On January 16, 1920, Americans took their last legal drink for 13 years. In New York City, gadflies wore black clothes and funeral robes in anticipation of the Volstead Act kicking off Prohibition at midnight. Reporters for the Daily News imagined the last words of John Barleycorn: “I’ve had more friends in private and more foes in public than any other man in America.”
America’s relationship with alcohol veers between those two poles: the social and the secret; temperance and intemperance; addiction and recovery. Susan Cheever follows those cycles in a new book called Drinking in America: Our Secret History.
From the Pilgrims landing on Plymouth Rock because they ran out of beer, to inebriated Revolutionary and Civil War soldiers, to writers, like her father, John Cheever, who created a romantic mythology around creativity, success, and alcohol, Americans have always had a way with the bottle.
As Cheever explains about America:
We have the most passionate ambivalence about drinking of any nation in the world and it’s really shaped who we are, and continues to shape who we are.
Contaminated water sources in cities made alcohol a safer option than water for many early Americans – even children drank a concoction called “flip” (a mixture of juice and grain alcohol) before going to school in the morning. But despite the historical precedence for heavy drinking, Cheever points out that America’s particular stance of alcohol is unique:
Other nations drink more, other nations drink less, but no other nation is one of the drunkest countries in the world and then one hundred years later outlaws it.
This complex relationship with alcohol is most romanticized by the image of the American writer, slumped over a type writer with a glass of whiskey in hand (gin for Fitzgerald). But actually, Cheever says, that's more myth than reality.
…when I looked carefully at the link between American writers and alcoholism, it wasn’t there…In the 19th century, there was no connection between American literature and American writers and drinking.
Nineteenth century authors like Melville, Hawthorne, and Dickenson were not as notorious for loving the bottle as later generations of writers. Cheever points out that only one American author from the time before Prohibition was known to imbibe: Edgar Allan Poe (whose mysterious death is sometimes attributed to alcohol withdrawal – other theories include beating, cooping, and even rabies).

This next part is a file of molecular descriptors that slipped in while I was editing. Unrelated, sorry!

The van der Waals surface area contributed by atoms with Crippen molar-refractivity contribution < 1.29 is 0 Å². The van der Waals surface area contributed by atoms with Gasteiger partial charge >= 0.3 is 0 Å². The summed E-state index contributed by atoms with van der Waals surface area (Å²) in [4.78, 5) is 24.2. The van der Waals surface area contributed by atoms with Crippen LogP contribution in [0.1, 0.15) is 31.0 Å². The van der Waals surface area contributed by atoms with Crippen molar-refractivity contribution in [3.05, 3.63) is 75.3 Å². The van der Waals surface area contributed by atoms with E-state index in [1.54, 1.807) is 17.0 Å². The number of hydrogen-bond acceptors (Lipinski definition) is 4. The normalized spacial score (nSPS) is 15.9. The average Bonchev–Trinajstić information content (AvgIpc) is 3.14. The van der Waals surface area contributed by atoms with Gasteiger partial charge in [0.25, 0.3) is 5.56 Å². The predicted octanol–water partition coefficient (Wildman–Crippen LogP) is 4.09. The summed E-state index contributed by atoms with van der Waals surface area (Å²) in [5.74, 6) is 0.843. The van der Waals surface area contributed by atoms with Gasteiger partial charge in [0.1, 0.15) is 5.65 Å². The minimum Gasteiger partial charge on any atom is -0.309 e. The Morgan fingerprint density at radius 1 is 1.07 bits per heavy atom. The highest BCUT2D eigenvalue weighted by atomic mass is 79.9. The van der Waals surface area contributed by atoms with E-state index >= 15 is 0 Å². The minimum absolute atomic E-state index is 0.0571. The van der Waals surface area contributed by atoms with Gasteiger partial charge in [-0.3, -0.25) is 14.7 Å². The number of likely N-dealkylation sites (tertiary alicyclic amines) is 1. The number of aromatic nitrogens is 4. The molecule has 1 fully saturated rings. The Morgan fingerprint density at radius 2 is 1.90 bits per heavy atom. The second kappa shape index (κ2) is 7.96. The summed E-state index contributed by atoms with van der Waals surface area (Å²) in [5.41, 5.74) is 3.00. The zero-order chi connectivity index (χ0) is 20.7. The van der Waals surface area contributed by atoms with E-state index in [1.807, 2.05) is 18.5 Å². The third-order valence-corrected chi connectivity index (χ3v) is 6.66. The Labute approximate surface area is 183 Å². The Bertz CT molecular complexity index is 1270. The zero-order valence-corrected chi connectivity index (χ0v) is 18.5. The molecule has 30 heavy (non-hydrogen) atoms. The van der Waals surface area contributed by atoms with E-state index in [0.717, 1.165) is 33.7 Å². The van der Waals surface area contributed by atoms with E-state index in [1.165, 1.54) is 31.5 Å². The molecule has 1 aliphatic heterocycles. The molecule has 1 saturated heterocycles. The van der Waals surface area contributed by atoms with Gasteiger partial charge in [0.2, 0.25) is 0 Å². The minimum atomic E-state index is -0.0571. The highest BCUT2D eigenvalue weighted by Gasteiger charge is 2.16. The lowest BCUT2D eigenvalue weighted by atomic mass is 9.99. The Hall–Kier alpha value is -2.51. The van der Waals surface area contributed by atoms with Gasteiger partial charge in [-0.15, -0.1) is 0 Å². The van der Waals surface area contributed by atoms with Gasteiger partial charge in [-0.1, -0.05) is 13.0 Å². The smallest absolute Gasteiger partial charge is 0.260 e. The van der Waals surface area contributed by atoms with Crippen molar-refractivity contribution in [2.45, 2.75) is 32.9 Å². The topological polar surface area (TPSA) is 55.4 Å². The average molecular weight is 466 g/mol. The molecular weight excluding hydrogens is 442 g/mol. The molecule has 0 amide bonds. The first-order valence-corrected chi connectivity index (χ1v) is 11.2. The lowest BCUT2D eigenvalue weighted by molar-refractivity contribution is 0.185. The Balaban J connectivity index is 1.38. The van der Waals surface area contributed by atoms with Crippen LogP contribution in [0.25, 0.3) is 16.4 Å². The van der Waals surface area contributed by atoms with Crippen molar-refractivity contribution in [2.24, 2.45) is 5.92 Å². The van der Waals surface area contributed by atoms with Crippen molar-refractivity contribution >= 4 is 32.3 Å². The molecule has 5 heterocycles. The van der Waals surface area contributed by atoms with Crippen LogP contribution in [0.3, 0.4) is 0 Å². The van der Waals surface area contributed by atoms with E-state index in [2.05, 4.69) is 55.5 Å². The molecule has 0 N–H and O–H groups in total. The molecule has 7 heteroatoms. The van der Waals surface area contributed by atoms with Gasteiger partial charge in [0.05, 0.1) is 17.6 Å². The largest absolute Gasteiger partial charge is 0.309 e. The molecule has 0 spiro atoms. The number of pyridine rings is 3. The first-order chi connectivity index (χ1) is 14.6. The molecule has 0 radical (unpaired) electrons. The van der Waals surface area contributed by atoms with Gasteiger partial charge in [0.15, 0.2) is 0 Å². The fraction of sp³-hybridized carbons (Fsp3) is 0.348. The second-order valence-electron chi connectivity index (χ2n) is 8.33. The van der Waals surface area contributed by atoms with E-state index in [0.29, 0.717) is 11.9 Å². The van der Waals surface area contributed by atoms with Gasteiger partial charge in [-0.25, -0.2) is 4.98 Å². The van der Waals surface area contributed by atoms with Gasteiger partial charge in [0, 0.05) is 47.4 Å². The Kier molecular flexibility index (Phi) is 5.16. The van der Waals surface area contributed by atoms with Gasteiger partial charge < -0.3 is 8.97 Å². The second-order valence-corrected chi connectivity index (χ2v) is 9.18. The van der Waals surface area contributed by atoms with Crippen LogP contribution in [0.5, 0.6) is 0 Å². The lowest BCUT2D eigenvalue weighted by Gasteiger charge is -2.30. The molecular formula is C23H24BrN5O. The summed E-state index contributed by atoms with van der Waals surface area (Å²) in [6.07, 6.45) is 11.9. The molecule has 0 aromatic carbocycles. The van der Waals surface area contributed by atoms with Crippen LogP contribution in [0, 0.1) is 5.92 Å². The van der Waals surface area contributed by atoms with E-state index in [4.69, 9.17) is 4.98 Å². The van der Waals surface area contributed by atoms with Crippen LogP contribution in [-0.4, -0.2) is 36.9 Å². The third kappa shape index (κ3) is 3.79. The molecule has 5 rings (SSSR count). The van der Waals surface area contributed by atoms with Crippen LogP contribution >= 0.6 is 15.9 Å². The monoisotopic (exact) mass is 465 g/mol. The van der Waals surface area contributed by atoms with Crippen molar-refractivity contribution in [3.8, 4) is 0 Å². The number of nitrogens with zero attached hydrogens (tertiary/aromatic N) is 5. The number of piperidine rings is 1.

And then Prohibition came along, and for two generations we had writers who drank. You know, famously five of the writers who won the Noble Prize for Literature were alcoholics. And now – it’s over.
Cheever calls it a “two generation aberration” that has become iconic in the minds of American readers. Writers like Fitzgerald and Hemingway popularized the image of the heavy-drinking American author and the picture has stuck ever since.
Her father, the Pulitzer-prize winner author John Cheever, was touted as the “Chekhov of the Suburbs,” and is often listed as one of the best American authors.
He was also an alcoholic and closeted homosexual, two facts that have mythologized him in the eyes of biographers. Susan Cheever reminds readers that behind the legend of all great American writers are real people, not metaphors.
So how did writers become so tangled with alcohol?
…writers are also defiant. And they’re outsiders – the writer’s an outsider.
Cheever thinks it's probably all that weirdness bottled up inside, waiting for something to rail against. And for two generations of American writers, Prohibition was a perfect target.
Web Extra: Susan Cheever talks to Virginia about the myth of the drunk writer, and how alcoholism is unique in the way it affects people's lives.